RBI Keeping Rates Unchanged, Likely to Sound Less Hawkish

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People walk past the Reserve Bank of India (RBI) head office in Mumbai, India, November 9, 2016. Credit: Reuters/Danish Siddiqui/Files

Mumbai: India’s central bank will likely strike a less hawkish tone while leaving interest rates unchanged at a policy meeting on Wednesday, according to analysts, as inflation is running well below forecasts and the economy has slowed more than expected.

A Reuters poll showed 56 of 60 analysts expected the Reserve Bank of India’s (RBI) monetary policy committee to keep its repo rate unchanged at a six-and-a-half year low of 6.25% for a fourth meeting in a row. They also expected the reverse repo rate to be left at 6.00%.

What analysts and investors are looking for this time is a less hawkish policy statement to reflect reduced fears of inflationary pressures.

Until a few weeks ago, bond market investors were on guard for a possible future increases in interest rates after the RBI warned of “upside risks” to inflation at its last policy meeting in April.

“We don’t expect any change in the official neutral stance in June but we do expect RBI to tone down its hawkishness compared to the April and February policy statements,” said Siddhartha Sanyal, chief India economist at Barclays.

Investors have begun pricing in a softer tone from the RBI, with benchmark ten year bond yields down about 35 basis points since hitting an over seven month high on May 2. Some bolder investors are even betting on possible future rate cuts.

Consumer price inflation data for May will be released next week, but going by the April figures inflation is trending well below the RBI‘s projection for 4.5% in the six months to September and 5.0% for the six months through to March next year.

Notching its lowest annual rate in at least five years, consumer price inflation slowed to 2.99% in April from 3.89% in March, just below the RBI‘s target of 4.0%.

Meantime, the economy suffered a sharper setback than many economists had expected from the government’s shock move last November to take high denomination currency bills out of circulation in a bid to curb tax avoidance.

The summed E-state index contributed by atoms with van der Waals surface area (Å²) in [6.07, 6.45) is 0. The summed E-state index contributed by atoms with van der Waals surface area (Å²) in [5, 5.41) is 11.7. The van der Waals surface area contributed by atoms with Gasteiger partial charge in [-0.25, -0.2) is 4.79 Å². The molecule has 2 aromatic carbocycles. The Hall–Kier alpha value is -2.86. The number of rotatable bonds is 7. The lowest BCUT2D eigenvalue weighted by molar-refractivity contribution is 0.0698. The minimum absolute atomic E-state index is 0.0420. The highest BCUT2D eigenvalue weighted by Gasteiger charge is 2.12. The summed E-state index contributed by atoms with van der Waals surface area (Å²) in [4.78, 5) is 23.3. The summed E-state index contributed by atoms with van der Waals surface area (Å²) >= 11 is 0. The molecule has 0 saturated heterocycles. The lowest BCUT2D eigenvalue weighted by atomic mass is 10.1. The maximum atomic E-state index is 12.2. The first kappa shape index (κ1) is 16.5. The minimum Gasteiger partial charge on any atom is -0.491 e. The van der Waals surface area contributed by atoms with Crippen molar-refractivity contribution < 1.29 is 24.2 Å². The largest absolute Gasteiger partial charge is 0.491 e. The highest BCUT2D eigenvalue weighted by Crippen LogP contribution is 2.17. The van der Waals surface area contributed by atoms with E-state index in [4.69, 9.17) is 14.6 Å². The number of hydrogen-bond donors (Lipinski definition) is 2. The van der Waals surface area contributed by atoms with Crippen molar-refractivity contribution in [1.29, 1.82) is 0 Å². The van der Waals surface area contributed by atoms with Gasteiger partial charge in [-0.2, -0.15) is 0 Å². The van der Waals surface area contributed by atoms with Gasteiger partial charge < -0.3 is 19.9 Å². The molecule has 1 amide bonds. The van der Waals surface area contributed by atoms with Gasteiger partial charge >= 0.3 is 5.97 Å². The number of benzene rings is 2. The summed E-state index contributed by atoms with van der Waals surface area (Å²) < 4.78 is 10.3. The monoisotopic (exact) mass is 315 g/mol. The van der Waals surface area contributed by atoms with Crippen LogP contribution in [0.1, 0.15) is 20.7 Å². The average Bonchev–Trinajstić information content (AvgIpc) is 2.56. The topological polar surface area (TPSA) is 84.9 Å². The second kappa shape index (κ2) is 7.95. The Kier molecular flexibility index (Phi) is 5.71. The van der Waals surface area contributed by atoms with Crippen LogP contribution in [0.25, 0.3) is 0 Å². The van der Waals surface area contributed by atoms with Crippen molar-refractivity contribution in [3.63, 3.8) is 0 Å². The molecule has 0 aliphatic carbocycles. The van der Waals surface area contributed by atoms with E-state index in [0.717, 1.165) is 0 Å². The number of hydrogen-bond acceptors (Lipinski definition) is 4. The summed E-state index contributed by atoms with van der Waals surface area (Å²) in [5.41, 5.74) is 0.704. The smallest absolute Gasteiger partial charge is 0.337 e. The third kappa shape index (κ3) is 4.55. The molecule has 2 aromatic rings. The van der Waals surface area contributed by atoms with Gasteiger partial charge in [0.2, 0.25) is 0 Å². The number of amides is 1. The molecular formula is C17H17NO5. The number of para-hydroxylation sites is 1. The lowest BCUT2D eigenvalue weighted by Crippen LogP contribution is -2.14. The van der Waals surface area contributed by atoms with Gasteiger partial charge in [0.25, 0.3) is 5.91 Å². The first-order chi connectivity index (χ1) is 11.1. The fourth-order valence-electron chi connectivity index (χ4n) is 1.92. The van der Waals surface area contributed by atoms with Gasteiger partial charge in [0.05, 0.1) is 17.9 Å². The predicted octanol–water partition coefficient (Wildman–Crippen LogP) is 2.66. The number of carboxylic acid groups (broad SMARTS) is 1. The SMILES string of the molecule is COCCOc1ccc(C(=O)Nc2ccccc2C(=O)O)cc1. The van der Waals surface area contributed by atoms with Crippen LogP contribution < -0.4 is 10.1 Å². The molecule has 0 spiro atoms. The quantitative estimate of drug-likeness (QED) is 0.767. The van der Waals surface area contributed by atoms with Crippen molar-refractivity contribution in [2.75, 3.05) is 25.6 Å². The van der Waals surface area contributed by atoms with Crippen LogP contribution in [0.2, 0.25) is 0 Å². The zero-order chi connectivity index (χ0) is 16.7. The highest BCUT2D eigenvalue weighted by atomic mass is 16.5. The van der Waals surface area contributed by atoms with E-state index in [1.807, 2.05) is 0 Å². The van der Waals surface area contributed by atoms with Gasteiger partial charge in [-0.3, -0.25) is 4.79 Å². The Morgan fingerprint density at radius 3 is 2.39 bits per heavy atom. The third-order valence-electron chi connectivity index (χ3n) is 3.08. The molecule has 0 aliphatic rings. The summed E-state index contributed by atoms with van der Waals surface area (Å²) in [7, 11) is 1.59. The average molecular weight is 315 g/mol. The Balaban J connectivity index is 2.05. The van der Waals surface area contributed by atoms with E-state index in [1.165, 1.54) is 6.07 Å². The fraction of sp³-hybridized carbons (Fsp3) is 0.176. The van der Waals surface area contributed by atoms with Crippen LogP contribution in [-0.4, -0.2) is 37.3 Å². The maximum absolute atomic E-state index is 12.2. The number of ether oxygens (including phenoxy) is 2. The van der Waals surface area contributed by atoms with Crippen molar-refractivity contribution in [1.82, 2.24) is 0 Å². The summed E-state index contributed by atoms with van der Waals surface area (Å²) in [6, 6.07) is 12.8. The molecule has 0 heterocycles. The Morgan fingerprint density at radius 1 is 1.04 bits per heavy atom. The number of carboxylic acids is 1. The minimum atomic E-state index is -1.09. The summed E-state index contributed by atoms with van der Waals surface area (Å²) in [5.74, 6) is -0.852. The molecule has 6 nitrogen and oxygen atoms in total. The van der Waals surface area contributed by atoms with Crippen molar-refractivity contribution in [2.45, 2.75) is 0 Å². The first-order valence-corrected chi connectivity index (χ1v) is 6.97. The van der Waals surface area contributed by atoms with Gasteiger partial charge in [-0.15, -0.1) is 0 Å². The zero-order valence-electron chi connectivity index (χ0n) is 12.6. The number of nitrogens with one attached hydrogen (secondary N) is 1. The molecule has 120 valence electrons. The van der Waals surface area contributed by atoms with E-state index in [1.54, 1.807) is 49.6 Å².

Gross domestic product grew 6.1% in January-March, down from 7% the previous quarter, to post it slowest growth rate in more than two years.

Investors’ uncertainty over the RBI‘s stance was heightened by the release of minutes from the April meeting of the monetary policy committee which showed two of its six members had proposed rate hikes, before the committee ultimately voted 6-0 to leave rates unchanged.

The RBI had justified its hawkish stance citing the impact of planned pay hikes for government employees and the introduction of a nationwide goods and service tax (GST), as well as fears of a weaker-than-expected monsoon.

Monsoon rains, however, arrived ahead of schedule this month and are forecast to be above-average, and government has avoided jacking up GST rates except for certain items it considers luxuries, including movie tickets.

An around 5% rally in the rupee against the dollar this year could further ease inflation, while global commodity prices have eased.

HSBC said it still saw the possibility of a rate cut in August, a move the RBI could set up by adjusting its inflation projections. The central bank had changed its monetary policy to “neutral” from “accommodative” in February, leaving it open to raise, or lower, rates in months ahead.

“It’s time the RBI adjusts its inflation forecasts to strengthen its credibility,” HSBC said in a recent note to clients.


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